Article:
Pakistan’s progress in reducing maternal and newborn child mortality has been slow. As Pakistan’s population increases by more than 3 million people every year, population growth imposes a tremendous burden on the health infrastructure and the nation’s scarce resources. As such, Pakistan was not able to meet the Millennium Development Goals (MDGs) for maternal and child health by 2015.
The Health Systems Strengthening component of USAID’s Maternal and Child Health (MCH) program worked to improve the health status of women and children by providing technical assistance to reform and improve service delivery. Technical assistance focused on governance, workforce, information systems, and overall financing, and also supported supply- and demand-side initiatives and community financing innovations to reduce financial barriers for the poor. Project activities included:
- Developing and supporting innovative, cost-effective, and integrated programs and services to strengthen reproductive, maternal, and child health service systems.
- Providing support to district health offices throughout Pakistan’s Sindh Province.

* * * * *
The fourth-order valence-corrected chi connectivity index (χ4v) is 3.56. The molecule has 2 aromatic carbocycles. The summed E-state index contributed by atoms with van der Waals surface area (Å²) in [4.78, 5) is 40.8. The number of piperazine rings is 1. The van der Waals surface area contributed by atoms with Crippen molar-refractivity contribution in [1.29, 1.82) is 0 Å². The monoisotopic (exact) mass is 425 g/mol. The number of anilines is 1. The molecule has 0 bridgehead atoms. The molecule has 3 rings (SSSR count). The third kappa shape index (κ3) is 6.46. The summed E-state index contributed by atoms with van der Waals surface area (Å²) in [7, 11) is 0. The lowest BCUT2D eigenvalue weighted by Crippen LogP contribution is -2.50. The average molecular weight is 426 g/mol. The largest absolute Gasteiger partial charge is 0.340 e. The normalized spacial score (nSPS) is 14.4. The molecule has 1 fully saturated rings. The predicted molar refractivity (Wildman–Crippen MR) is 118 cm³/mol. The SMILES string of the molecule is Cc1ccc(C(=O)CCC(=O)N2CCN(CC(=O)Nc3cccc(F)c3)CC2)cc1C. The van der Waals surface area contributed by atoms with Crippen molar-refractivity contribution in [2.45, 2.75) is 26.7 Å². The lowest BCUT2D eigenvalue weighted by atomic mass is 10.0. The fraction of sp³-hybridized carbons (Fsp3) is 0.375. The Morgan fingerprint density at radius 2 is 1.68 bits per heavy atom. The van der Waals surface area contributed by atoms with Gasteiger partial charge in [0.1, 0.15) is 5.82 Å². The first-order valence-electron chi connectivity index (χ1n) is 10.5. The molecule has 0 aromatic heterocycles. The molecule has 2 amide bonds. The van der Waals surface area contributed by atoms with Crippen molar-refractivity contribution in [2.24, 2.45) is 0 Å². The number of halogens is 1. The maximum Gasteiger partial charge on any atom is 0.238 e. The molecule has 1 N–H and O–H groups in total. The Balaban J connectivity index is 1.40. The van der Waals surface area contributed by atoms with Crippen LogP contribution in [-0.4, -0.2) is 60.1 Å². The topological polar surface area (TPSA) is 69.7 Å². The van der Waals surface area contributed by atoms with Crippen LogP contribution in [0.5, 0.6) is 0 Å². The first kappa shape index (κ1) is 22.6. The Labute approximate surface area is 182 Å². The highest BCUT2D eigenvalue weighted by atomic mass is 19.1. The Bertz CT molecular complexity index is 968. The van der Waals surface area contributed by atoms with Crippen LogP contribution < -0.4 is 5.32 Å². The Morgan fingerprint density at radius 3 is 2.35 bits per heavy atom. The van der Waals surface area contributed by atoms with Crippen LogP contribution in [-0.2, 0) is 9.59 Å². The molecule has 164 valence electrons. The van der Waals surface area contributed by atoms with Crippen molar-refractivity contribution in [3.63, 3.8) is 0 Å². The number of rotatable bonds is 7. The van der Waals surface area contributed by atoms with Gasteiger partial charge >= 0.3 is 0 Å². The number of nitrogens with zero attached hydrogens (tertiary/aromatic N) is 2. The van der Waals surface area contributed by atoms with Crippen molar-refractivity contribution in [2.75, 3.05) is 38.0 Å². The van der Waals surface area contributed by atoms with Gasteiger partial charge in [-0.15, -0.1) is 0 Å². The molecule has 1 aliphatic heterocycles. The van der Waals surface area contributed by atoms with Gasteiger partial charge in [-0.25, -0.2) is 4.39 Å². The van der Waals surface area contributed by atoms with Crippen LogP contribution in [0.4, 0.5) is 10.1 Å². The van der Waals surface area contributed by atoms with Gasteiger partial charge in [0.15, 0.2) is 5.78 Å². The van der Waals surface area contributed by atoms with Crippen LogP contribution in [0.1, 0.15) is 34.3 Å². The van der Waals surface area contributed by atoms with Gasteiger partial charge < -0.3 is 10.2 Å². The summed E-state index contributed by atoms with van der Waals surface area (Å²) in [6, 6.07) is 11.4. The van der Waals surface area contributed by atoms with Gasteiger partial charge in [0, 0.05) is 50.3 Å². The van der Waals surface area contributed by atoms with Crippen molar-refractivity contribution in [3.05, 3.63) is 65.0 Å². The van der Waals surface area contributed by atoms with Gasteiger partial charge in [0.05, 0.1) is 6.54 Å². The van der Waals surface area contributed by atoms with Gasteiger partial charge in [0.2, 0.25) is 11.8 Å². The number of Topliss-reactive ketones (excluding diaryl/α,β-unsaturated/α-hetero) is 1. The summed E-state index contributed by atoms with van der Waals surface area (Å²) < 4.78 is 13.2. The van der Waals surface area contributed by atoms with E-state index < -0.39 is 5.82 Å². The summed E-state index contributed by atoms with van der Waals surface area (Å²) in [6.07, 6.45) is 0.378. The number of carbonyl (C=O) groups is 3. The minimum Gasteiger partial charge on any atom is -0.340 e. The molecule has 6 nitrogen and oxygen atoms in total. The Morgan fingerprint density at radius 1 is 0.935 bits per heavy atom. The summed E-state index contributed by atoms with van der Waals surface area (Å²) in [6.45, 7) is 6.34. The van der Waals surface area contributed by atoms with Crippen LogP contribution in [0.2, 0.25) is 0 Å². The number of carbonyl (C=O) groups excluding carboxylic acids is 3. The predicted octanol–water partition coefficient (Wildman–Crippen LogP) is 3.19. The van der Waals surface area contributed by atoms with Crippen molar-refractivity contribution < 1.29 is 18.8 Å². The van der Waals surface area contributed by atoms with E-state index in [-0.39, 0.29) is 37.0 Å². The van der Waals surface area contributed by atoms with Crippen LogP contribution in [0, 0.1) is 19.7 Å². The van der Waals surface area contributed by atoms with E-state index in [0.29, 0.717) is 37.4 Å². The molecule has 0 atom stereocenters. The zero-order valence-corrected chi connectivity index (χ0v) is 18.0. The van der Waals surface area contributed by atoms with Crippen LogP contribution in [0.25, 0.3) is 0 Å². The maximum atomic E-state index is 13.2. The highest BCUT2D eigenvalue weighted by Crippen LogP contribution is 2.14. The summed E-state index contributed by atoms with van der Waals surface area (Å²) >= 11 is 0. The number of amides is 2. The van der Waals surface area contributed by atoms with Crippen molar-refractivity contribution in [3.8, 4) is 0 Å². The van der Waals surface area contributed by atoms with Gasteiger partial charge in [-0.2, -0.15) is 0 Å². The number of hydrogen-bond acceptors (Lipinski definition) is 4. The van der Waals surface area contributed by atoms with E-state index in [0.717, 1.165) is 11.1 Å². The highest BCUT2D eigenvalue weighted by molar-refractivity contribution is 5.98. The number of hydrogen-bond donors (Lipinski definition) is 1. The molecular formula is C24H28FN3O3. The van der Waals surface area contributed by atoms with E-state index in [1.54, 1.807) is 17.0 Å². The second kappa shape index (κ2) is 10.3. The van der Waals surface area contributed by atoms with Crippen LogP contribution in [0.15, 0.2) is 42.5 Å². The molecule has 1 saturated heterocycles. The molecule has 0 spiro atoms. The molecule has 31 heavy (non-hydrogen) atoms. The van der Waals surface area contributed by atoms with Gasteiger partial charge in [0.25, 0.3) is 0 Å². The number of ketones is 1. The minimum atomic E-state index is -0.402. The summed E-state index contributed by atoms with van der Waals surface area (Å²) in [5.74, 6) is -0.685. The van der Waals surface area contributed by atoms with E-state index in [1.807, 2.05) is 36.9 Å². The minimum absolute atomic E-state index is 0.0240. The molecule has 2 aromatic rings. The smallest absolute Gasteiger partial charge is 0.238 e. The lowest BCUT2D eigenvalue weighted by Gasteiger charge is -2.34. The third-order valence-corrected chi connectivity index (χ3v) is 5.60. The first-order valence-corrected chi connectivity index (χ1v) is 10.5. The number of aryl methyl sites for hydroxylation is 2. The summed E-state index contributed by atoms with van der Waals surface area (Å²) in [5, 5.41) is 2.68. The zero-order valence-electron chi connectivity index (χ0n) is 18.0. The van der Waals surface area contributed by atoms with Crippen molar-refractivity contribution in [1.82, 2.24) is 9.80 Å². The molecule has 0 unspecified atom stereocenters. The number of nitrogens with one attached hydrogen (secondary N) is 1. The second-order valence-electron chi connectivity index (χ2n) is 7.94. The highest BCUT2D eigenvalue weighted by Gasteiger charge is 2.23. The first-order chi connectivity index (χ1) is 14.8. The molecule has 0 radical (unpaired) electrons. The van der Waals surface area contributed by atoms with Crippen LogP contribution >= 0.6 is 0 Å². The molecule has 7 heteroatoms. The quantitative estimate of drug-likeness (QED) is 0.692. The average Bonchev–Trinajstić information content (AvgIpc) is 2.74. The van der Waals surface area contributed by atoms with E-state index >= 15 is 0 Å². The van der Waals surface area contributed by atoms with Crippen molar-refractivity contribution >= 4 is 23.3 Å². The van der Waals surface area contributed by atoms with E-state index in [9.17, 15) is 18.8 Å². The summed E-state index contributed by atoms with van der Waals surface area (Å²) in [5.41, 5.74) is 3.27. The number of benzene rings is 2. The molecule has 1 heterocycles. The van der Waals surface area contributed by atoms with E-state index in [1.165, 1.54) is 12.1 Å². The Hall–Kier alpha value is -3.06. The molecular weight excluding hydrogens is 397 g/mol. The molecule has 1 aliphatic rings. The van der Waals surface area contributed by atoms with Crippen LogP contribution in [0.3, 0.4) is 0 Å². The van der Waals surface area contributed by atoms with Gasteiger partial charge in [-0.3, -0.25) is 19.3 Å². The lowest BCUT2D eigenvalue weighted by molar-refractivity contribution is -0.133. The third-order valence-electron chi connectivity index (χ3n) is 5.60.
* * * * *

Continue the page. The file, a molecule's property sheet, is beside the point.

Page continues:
- Facilitating coordination between USAID’s MCH program partners and government counterparts.
- Strengthening private sector health service delivery for the urban and rural poor.
Pakistan’s public health challenges are manifestations of governance problems such as political interference, corruption, patronage, and lack of accountability. The Health Systems Strengthening component engage Pakistani parliamentarians to generate sustained political will, commitment, and increased budgetary allocations for health.
The project was a five-year (2013-2018) cooperative agreement, funded by USAID and implemented by JSI Research & Training Institute, Inc., and its local partners Contech International, Rural Support Programs Network, and Heartfile.